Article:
Mountain biker gets diploma, follows his athletic path

Corbin Selfe’s approach to his sport helped him get through school, though his journey to be among the best is still just gaining traction.

Sicamous’ Corbin Selfe sails off one of the jumps at a private practice course he built to help him become more competitive as a freeride slopestyle mountain biker.

Corbin Selfe’s DIY approach to his sport helped him get through school, though his journey to be among the best is still just gaining traction.

On Friday night, Selfe was seated on a bus with his fellow Eagle River Secondary grads, bound for a little celebrating at the West Edmonton Mall. Earlier that night, he received numerous bursaries and scholarships related to his planned post-secondary pursuits, as well as his athletic passion: Selfe is possibly Sicamous’ sole freeride slopestyle mountain biker.

Selfe’s private practice course has evolved over the past year, with a new layout and new jumps, including numerous wood structures, all of which he designed and put together himself. The course represents not only the result of will and determination, but also part of the body of work upon which his grades were based.

As part of ERS’s independent directed studies (IDS) program, Selfe was able to make his passion a focus in his schooling and pick up credits along the way.

“Every one there I made…,” says Selfe, pointing to the wooden ramp structures pointing skyward. “In that there’s carpentry, budgeting, math because it’s all angles to get a good ramp.”

Selfe was also required to keep a log of all the work he put into the course, provide a presentation on how he did what he did, and even a video (another of his passions, typically used in conjunction with his sport).  He says Eagle River’s  IDS program – a unique offering in the school district – helped him to accomplish a great deal on the course.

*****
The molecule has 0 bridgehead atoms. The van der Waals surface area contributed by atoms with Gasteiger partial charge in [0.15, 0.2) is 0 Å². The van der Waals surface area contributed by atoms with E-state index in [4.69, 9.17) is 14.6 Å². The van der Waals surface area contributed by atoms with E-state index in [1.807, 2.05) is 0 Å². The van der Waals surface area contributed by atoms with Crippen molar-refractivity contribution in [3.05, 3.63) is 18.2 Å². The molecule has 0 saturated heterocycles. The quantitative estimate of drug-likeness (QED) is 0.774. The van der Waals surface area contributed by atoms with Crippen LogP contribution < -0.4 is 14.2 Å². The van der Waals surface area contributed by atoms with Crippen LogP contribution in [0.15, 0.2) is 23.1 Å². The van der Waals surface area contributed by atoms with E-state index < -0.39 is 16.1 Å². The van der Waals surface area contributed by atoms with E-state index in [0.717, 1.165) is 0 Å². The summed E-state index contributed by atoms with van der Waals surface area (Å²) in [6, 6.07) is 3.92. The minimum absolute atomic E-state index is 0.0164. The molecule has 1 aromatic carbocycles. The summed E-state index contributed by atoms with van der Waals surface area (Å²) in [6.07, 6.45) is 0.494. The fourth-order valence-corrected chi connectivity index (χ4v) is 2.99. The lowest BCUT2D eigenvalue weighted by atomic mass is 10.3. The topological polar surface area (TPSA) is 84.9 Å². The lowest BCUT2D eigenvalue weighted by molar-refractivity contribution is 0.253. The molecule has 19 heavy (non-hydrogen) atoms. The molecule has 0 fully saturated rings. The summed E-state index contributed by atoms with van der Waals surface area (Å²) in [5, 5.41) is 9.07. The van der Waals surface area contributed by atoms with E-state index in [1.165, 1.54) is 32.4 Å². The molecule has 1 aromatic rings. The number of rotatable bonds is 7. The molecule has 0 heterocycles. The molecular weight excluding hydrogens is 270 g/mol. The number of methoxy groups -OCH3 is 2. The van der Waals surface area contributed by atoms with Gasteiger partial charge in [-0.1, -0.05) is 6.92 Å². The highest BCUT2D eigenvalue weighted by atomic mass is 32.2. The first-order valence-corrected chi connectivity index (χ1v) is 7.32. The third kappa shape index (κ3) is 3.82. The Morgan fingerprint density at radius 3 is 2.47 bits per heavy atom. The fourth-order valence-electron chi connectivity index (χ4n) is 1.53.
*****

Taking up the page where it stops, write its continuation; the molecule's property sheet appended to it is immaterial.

“It just gave me a lot more time and resources to be out here,” says Selfe of the program. “You need 100 hours minimum, and I most definitely put in more than 100 hours out here.”

Those post-grad plans include some business courses through Okanagan College. Selfe says this will allow him time to continue riding while giving him additional tools to help reach his goal of riding pro.

“I don’t know if I’m going to make it with this or not – It’s pretty hard to ride in the top level without any big sponsors,” says Selfe. “That is how it all runs. So I want to get my name out there big enough that I can start riding professionally, as a career.”

Selfe will have a number of opportunities to “get his name out there” through the various events he plans to attend.

“This summer I’m going to be going to Colarado, Whistler… one up at Kelowna, and one at Silver Star,” says Selfe, noting he funds all these trips. “I’m going to have one in San Francisco next November, and at Mt. Washington on (Vancouver) Island.”

Asked where he hopes to end up, Selfe says this his something he’s been thinking a lot about as of late, and that he’s going to give it to maybe next winter to figure it out. He is, however, leaning towards Kelowna. Not just because of the freestyle scene there, but also because of the city’s proximity to the town he calls home.

“Well, this is pretty big for me, and just being closer to my parents and all that,” says Selfe, explaining the importance of Sicamous to him. “Honestly, I’ve been all the way down to California, and there’s not too many places I’d rather be.”

 

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